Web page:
She scanned the four corners, then stepped outside again and circled the edifice, hoping that Nathan wasn’t intentionally hiding somewhere and about to jump out and frighten her.
The display on her phone told her it was only 20:33. Most likely, he hadn’t arrived yet. She returned to the steps at the doorway and sat down, deciding then that she would use this time to acknowledge Shannon’s messages. All she did was send her the emoji with its tongue sticking out. Then a message arrived from Keva, which simply said, ‘Hey wua?’ Ignore. Eloise couldn’t understand why people sent messages asking pointless questions when they had just seen her in school that day and would again tomorrow.
She slipped her box of cigarettes out from her bag and opened it, regarding them like they were precious gems which she had stolen and couldn’t afford to lose. The first and only time she had smoked had been with Nathan, outside the youth club at the end of a disco. She hadn’t enjoyed it much but was pretty sure it impressed him, and she wanted to get used to it.
She would wait to light up until he arrived. He’d be sure to have his own, but in case he didn’t, she had two for herself, two for him, and he would be immensely pleased with her for coming prepared.
Roberta washed up the bowl from which Eloise had reluctantly eaten her stew and left it carefully on the drying board.
Would she ever, she wondered, find the courage to tell Eloise the truth about her dad? With every day that she didn’t, the prospect seemed more and more daunting. Of course, it was wrong of her to lie, but she had done so in a panic. Would it be more unfair to allow Eloise to continue believing the lie or to burden her with the double upset of the truth and the fact that she had been lied to?
Roberta had told Eloise that of the several made-up men whom she believed to be her possible fathers, she never saw any of them again, had contact information for none of them, and for some, only knew their first names. Not one of them, she assured Eloise, would be capable of loving her as she did, and it, therefore, wouldn’t be worth the inestimable lengths to which they would have to go to track them all down and run paternity tests.
But that was all bullshit.
The truth was that Roberta and Eloise’s father had had a brief but sincere and committed relationship, right up until he took his own life only, a few weeks into the pregnancy before either of them even knew about it. Roberta still missed him every day, and it particularly stung when Eloise smiled in a certain way – raised her light eyebrows, lifted her chin slightly, showed her small teeth behind thin lips – and Roberta could see David’s face in hers, clear as day.
He was buried at St Michael’s church along the road to Kilfarrock, but that wasn’t where Roberta visited him.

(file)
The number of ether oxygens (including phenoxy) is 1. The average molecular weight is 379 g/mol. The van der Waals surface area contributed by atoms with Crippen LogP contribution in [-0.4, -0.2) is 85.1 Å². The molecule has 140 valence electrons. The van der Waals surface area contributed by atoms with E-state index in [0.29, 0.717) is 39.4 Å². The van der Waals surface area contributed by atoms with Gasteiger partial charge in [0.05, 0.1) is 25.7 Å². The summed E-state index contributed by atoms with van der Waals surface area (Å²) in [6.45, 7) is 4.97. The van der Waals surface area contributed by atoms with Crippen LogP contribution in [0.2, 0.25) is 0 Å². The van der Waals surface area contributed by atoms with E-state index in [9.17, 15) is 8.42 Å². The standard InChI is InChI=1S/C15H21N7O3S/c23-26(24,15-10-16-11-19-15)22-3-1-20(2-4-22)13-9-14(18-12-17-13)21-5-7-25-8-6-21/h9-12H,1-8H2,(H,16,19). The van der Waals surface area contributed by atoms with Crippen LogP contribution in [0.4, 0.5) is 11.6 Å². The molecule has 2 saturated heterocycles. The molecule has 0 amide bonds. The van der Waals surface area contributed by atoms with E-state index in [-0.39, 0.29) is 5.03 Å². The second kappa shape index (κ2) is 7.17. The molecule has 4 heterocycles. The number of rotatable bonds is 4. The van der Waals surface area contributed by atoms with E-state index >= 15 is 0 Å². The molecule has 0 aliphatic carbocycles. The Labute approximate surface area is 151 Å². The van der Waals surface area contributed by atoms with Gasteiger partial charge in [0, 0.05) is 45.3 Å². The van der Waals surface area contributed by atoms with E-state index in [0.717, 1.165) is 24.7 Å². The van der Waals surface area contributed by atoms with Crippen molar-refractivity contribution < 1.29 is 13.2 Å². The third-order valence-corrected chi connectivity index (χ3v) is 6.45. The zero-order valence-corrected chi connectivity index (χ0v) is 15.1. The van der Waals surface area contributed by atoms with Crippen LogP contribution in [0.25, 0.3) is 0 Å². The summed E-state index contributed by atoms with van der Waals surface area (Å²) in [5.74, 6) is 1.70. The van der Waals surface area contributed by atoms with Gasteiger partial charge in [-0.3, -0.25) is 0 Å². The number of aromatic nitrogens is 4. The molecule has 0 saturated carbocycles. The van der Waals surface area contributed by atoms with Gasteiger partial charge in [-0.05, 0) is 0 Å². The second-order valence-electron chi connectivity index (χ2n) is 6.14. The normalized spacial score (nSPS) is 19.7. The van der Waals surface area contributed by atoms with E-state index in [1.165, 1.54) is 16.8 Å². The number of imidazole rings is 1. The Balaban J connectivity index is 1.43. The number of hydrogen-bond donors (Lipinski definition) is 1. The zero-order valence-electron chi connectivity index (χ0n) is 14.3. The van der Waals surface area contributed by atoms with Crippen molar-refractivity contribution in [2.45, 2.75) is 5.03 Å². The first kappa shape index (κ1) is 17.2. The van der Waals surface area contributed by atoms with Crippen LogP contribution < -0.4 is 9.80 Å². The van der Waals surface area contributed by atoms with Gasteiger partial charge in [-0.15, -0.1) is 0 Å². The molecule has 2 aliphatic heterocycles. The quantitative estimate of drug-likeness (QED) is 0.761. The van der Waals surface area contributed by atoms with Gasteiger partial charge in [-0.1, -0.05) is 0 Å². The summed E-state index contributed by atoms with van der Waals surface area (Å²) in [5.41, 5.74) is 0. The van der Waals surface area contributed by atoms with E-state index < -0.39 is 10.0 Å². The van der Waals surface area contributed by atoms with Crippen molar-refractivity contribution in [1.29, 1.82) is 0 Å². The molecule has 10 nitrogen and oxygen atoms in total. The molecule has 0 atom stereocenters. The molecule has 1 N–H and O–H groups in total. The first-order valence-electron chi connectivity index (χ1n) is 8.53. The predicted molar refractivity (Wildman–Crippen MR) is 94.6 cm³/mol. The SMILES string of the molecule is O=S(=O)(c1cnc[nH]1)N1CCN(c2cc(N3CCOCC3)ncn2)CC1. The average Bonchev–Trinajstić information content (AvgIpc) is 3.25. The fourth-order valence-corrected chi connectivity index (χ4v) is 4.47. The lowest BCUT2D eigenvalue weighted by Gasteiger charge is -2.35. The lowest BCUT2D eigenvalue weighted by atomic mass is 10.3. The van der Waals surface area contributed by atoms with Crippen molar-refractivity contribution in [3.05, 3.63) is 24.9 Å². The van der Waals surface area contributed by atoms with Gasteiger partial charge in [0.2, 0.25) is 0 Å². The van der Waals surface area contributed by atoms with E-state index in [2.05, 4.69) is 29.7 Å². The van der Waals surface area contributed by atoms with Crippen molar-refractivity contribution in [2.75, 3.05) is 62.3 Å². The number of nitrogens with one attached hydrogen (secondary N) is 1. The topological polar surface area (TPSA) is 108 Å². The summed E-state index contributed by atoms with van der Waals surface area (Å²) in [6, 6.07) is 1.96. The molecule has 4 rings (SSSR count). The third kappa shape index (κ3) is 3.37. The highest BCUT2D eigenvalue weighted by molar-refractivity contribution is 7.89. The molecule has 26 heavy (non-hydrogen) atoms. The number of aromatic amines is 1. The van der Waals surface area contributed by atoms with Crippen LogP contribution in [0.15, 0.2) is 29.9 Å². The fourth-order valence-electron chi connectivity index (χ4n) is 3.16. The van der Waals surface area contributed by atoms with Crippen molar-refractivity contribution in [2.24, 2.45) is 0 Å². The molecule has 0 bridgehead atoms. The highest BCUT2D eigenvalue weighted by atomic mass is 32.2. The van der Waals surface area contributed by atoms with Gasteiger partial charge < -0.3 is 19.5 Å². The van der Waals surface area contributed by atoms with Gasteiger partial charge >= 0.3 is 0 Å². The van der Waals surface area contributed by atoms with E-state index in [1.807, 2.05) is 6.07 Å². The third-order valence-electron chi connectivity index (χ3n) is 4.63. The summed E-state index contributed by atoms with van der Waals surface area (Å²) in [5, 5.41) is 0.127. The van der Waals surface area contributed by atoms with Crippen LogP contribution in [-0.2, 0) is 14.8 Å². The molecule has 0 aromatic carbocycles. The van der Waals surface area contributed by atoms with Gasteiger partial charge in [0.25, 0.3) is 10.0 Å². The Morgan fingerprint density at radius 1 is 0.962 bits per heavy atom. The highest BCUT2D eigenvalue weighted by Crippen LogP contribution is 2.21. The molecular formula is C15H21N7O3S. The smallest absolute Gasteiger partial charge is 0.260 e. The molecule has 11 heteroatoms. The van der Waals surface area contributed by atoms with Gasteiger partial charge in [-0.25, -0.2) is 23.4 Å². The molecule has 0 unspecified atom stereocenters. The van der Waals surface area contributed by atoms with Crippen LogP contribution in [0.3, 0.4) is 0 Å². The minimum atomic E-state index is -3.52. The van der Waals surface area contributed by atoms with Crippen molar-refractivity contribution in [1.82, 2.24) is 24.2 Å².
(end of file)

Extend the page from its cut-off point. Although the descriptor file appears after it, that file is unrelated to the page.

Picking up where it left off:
The grave of his great-grandfather, his namesake, David Bolger, was at the church ruins. When he pointed it out to Roberta, he had remarked that it felt strange to see his name on a gravestone, and she now visited him there because it was a place where they had spent time together. Although, of course, she had attended David’s funeral, she sat relatively unnoticed at the back of the church and left immediately after the service because she barely knew his family. It wouldn’t have surprised her if they had, in fact, seen her there but failed to remember who she was. So she had never even seen his grave and didn’t care to seek it out in case she might run into his mum or dad or one of his sisters who, she felt sure, would regard her as having little right to be there.
David Bolger Senior’s grave held more meaning for her. David’s comment about seeing his name on a gravestone now seemed like an uncanny premonition, or perhaps he was then already plagued by the suicidal thoughts which he had never disclosed to her, and had been making plans. Either way, she felt a greater connection to the old grave at the ruins than to his actual resting place, and it was a grave only visited by her. Those who had known and missed David Senior were now all dead themselves.
She hadn’t visited it in almost a year, and suddenly she felt an overwhelming desire to do so.
She thought of Eloise, sitting in her room studying or possibly in bed with her book or her headphones by now. It was 21:19. Roberta hoped she wouldn’t sit up too late and would get a good night’s sleep. She’d be OK if she snuck out to visit David, wouldn’t she? If she made sure to close her bedroom door before she left, then Eloise would assume that she, too, had retired to bed should she leave her room for any reason.
And what if…? Roberta’s heart started to beat a little faster as she thought, what if I even climbed out through the bedroom window? That way, she could be sure Eloise wouldn’t hear her leaving. It seemed a drastic measure for a woman in her forties, but then, what should stop her? Social convention? It never had before.
She wouldn’t be long. She’d walk – through the town. Ten minutes out, ten minutes there, ten minutes back. She could be back before ten o’clock.
He who hesitates is lost, she reminded herself, and after hurriedly pulling on a jacket and shoving her phone into one of its pockets, she crept into her room, closed the door and opened the window. She discovered that she was barely dexterous enough, but in the end, managed to worm her way out into the night air, not once pausing to give herself a chance to change her mind.